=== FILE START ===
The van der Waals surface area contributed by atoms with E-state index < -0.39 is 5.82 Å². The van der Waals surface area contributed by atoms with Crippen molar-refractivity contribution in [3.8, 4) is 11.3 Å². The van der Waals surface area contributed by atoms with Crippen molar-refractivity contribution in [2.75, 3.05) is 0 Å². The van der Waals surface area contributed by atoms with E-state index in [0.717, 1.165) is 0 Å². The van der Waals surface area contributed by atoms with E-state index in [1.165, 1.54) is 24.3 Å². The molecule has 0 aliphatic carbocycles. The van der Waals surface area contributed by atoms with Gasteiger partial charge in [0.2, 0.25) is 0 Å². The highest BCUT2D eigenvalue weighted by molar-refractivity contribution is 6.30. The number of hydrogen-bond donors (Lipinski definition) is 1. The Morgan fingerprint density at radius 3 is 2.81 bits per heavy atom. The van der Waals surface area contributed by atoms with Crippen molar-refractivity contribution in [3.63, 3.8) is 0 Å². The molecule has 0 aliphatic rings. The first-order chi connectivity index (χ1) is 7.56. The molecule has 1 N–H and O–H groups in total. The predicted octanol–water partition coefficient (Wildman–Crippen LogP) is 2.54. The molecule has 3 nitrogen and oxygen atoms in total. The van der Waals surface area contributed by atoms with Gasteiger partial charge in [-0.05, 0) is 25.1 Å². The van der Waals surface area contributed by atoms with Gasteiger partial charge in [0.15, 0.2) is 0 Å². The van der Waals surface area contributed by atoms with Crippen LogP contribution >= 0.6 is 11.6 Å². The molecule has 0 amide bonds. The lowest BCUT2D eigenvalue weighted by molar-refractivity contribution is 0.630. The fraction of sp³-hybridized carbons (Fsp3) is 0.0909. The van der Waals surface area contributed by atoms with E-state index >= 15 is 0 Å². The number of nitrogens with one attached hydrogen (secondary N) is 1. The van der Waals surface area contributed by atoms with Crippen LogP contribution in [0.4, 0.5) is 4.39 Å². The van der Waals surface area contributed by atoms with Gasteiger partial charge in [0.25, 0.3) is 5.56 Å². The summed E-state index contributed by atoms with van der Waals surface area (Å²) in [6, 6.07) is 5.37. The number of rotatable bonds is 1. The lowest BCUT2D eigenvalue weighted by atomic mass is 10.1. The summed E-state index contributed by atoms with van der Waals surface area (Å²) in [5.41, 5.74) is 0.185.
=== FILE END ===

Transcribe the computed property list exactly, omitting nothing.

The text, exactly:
The van der Waals surface area contributed by atoms with E-state index < -0.39 is 5.82 Å². The van der Waals surface area contributed by atoms with Crippen molar-refractivity contribution in [3.8, 4) is 11.3 Å². The van der Waals surface area contributed by atoms with Crippen molar-refractivity contribution in [2.75, 3.05) is 0 Å². The van der Waals surface area contributed by atoms with E-state index in [0.717, 1.165) is 0 Å². The van der Waals surface area contributed by atoms with E-state index in [1.165, 1.54) is 24.3 Å². The molecule has 0 aliphatic carbocycles. The van der Waals surface area contributed by atoms with Gasteiger partial charge in [0.2, 0.25) is 0 Å². The highest BCUT2D eigenvalue weighted by molar-refractivity contribution is 6.30. The number of hydrogen-bond donors (Lipinski definition) is 1. The Morgan fingerprint density at radius 3 is 2.81 bits per heavy atom. The van der Waals surface area contributed by atoms with Crippen molar-refractivity contribution in [3.63, 3.8) is 0 Å². The molecule has 0 aliphatic rings. The first-order chi connectivity index (χ1) is 7.56. The molecule has 1 N–H and O–H groups in total. The predicted octanol–water partition coefficient (Wildman–Crippen LogP) is 2.54. The molecule has 3 nitrogen and oxygen atoms in total. The van der Waals surface area contributed by atoms with Gasteiger partial charge in [-0.05, 0) is 25.1 Å². The van der Waals surface area contributed by atoms with Gasteiger partial charge in [0.15, 0.2) is 0 Å². The van der Waals surface area contributed by atoms with Crippen LogP contribution >= 0.6 is 11.6 Å². The molecule has 0 amide bonds. The lowest BCUT2D eigenvalue weighted by molar-refractivity contribution is 0.630. The fraction of sp³-hybridized carbons (Fsp3) is 0.0909. The van der Waals surface area contributed by atoms with E-state index >= 15 is 0 Å². The number of nitrogens with one attached hydrogen (secondary N) is 1. The van der Waals surface area contributed by atoms with Crippen LogP contribution in [0.4, 0.5) is 4.39 Å². The van der Waals surface area contributed by atoms with Gasteiger partial charge in [0.25, 0.3) is 5.56 Å². The summed E-state index contributed by atoms with van der Waals surface area (Å²) in [6, 6.07) is 5.37. The number of rotatable bonds is 1. The lowest BCUT2D eigenvalue weighted by atomic mass is 10.1. The summed E-state index contributed by atoms with van der Waals surface area (Å²) in [5.41, 5.74) is 0.185.